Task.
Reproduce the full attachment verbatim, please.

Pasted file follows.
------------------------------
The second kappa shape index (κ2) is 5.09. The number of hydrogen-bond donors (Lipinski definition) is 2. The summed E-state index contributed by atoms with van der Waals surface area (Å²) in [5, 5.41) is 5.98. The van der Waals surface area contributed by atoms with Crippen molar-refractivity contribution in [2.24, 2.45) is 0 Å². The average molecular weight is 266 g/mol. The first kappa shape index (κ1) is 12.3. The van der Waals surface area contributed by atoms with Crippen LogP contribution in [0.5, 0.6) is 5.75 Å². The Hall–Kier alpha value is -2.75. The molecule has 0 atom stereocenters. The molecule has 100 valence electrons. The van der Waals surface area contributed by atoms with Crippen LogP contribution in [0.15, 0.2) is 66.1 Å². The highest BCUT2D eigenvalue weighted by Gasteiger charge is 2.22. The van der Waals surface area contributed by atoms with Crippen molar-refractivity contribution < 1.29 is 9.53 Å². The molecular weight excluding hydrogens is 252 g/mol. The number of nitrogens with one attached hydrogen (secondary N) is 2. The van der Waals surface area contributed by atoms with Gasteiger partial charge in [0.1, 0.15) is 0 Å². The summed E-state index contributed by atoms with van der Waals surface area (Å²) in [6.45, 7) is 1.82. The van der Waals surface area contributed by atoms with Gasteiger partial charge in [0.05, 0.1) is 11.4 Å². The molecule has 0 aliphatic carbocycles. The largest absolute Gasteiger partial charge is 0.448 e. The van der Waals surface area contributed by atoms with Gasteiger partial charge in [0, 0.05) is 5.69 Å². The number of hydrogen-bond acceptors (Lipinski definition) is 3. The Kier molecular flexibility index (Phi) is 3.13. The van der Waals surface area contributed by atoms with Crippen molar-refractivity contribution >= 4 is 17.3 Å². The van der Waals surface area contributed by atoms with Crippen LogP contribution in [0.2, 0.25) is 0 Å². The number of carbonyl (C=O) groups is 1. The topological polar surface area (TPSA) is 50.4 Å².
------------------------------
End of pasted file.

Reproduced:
The second kappa shape index (κ2) is 5.09. The number of hydrogen-bond donors (Lipinski definition) is 2. The summed E-state index contributed by atoms with van der Waals surface area (Å²) in [5, 5.41) is 5.98. The van der Waals surface area contributed by atoms with Crippen molar-refractivity contribution in [2.24, 2.45) is 0 Å². The average molecular weight is 266 g/mol. The first kappa shape index (κ1) is 12.3. The van der Waals surface area contributed by atoms with Crippen LogP contribution in [0.5, 0.6) is 5.75 Å². The Hall–Kier alpha value is -2.75. The molecule has 0 atom stereocenters. The molecule has 100 valence electrons. The van der Waals surface area contributed by atoms with Crippen LogP contribution in [0.15, 0.2) is 66.1 Å². The highest BCUT2D eigenvalue weighted by Gasteiger charge is 2.22. The van der Waals surface area contributed by atoms with Crippen molar-refractivity contribution < 1.29 is 9.53 Å². The molecular weight excluding hydrogens is 252 g/mol. The number of nitrogens with one attached hydrogen (secondary N) is 2. The van der Waals surface area contributed by atoms with Gasteiger partial charge in [0.1, 0.15) is 0 Å². The summed E-state index contributed by atoms with van der Waals surface area (Å²) in [6.45, 7) is 1.82. The van der Waals surface area contributed by atoms with Gasteiger partial charge in [0.05, 0.1) is 11.4 Å². The molecule has 0 aliphatic carbocycles. The largest absolute Gasteiger partial charge is 0.448 e. The van der Waals surface area contributed by atoms with Gasteiger partial charge in [0, 0.05) is 5.69 Å². The number of hydrogen-bond acceptors (Lipinski definition) is 3. The Kier molecular flexibility index (Phi) is 3.13. The van der Waals surface area contributed by atoms with Crippen molar-refractivity contribution >= 4 is 17.3 Å². The van der Waals surface area contributed by atoms with Crippen LogP contribution in [0.2, 0.25) is 0 Å². The number of carbonyl (C=O) groups is 1. The topological polar surface area (TPSA) is 50.4 Å².